• If you are citizen of an European Union member nation, you may not use this service unless you are at least 16 years old.

  • Dokkio Sidebar applies AI to make browsing the web faster and more productive. Whenever you open Sidebar, you'll get an AI summary of the web page and can ask any question you like about the content of the page! Try Dokkio Sidebar for free.


Revising our lesson


As a way to start off and frame our conversation about the observation of our lesson, we looked at the student work and discussed the following questions:


  • What methods did the students use? Do all the methods work?
  • How well is each group able to explain their thinking?
  • What are the strengths of each method? How could each be improved?


  Strengths  Improvements 












Nicole and Michael


  • multiplicative reasoning
  • trying to find equivalent fractions to compare – common denominator to compare numerators
  • didn’t multiply the denominators to find the common denominator but had a more efficient method - 
  • number sense – recognized that doubling 35 (the total students in the other class) would give them 70 which they could also reach if they multiplied the 10 (the total of Josh's class) by 7
  • used part to whole fractions 
  • now that the denominators are the same, we can compare. Our class would… By 9
  • good vocabulary usage
  • made their own problem… (determining the other class is more right thumbed)


  • More proof on the paper – demonstrating the connection between common denominator and what it means in terms of the proportional reasoning – once they view as a fraction, are they demonstrating a proportional reasoning and equal grouping
  • “if our classes were the same size, we would have more…” – evidence on the page
  • Michael's understanding of manipulating fractions carried this group  - he was unable to explain to Nicole why it was necessary to have equal groups when making the comparison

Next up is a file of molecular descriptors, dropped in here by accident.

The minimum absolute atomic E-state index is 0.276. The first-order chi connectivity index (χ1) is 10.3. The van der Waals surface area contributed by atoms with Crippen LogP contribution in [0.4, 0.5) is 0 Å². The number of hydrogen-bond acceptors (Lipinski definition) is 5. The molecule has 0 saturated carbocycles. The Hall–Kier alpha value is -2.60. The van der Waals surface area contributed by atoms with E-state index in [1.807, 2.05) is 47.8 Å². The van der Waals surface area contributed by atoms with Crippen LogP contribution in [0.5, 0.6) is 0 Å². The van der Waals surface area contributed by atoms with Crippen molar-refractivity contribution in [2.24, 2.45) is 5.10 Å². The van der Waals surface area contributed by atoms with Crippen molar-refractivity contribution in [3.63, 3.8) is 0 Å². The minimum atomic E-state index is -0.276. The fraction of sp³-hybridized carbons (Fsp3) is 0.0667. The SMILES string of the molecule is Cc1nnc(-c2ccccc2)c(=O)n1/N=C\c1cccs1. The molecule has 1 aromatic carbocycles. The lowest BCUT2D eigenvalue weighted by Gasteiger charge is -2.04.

• One student's understanding dominated this group's solution method 


Kenny and Jaquille


  • reduced/scaled down the 20/35 to 4/7



  • they were stuck on the bowtie method – they said, “That is how you find the answer here” – they were using a method that they didn’t understand why it worked and it didn’t really fit the situation



Kendra and Joseph


  • we like the way they wrote out the part part whole with bracket
  • Found the percent
  • Stopped at .57 because they knew that was enough to compare with .70


  • This group was not sure why they used percents



Some Goals for the Revision (based on our observation and analysis of student work) 
  • We want there to be less of an emphasis on fractions 
  • We want students to use a wider range of methods 
  • We want to encourage using a chart to work on the opportunity 
  • We want to develop student presentations of their work
  • We want to the lesson to give more explicit directions for how the teacher should use the board  
  • Collect both the posters (newsprint) and the student's work





Some Questions 
  • What does it mean to be more or less left-thumbed?
    • "If we have the same number of people in our class, more of them would be left-thumbed"
    • Should we use words like "Relative amount", "magnitude", "scale", "proportional", "dominant", "majority", "relative to the whole"
    • In step two – "for every 10, there are 7 people who are left-thumbed"

  • Do we want to use academic vocabulary?
    • Maybe, but at the end – have students develop the idea and then add the vocabulary (for example, you can do the rice/water opportunity and then talk about the word "proportional" to explain rice that is neither too mushy or too hard)
    • We want them to struggle with the math, but also the vocabulary
    • If someone knows there is a MATHy word for it, they are likely to think there is one way to solve it 


  • Is it important to focus on the semantics of how we word things in the lesson planning?













Comments (0)

You don't have permission to comment on this page.